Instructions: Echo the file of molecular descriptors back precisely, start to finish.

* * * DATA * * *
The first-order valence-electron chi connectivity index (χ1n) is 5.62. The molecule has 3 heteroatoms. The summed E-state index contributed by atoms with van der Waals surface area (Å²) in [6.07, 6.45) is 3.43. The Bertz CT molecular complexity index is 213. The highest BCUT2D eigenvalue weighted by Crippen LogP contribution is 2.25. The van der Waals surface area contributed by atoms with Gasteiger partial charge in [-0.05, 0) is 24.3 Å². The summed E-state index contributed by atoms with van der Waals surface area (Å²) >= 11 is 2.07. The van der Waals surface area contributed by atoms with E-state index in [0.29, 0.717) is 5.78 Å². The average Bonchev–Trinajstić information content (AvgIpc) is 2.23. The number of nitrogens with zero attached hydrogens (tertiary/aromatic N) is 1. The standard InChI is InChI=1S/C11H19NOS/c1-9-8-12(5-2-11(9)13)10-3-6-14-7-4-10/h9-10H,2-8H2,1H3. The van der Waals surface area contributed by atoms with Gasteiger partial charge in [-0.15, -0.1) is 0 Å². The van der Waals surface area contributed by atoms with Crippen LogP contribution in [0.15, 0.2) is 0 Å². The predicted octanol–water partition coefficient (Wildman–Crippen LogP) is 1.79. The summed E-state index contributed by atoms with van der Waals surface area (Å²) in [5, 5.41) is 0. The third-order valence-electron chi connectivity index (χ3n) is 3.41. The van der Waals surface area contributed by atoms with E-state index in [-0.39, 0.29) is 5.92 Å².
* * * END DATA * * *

The first-order valence-electron chi connectivity index (χ1n) is 5.62. The molecule has 3 heteroatoms. The summed E-state index contributed by atoms with van der Waals surface area (Å²) in [6.07, 6.45) is 3.43. The Bertz CT molecular complexity index is 213. The highest BCUT2D eigenvalue weighted by Crippen LogP contribution is 2.25. The van der Waals surface area contributed by atoms with Gasteiger partial charge in [-0.05, 0) is 24.3 Å². The summed E-state index contributed by atoms with van der Waals surface area (Å²) >= 11 is 2.07. The van der Waals surface area contributed by atoms with E-state index in [0.29, 0.717) is 5.78 Å². The average Bonchev–Trinajstić information content (AvgIpc) is 2.23. The number of nitrogens with zero attached hydrogens (tertiary/aromatic N) is 1. The standard InChI is InChI=1S/C11H19NOS/c1-9-8-12(5-2-11(9)13)10-3-6-14-7-4-10/h9-10H,2-8H2,1H3. The van der Waals surface area contributed by atoms with Gasteiger partial charge in [-0.15, -0.1) is 0 Å². The van der Waals surface area contributed by atoms with Crippen LogP contribution in [0.15, 0.2) is 0 Å². The predicted octanol–water partition coefficient (Wildman–Crippen LogP) is 1.79. The summed E-state index contributed by atoms with van der Waals surface area (Å²) in [5, 5.41) is 0. The third-order valence-electron chi connectivity index (χ3n) is 3.41. The van der Waals surface area contributed by atoms with E-state index in [-0.39, 0.29) is 5.92 Å².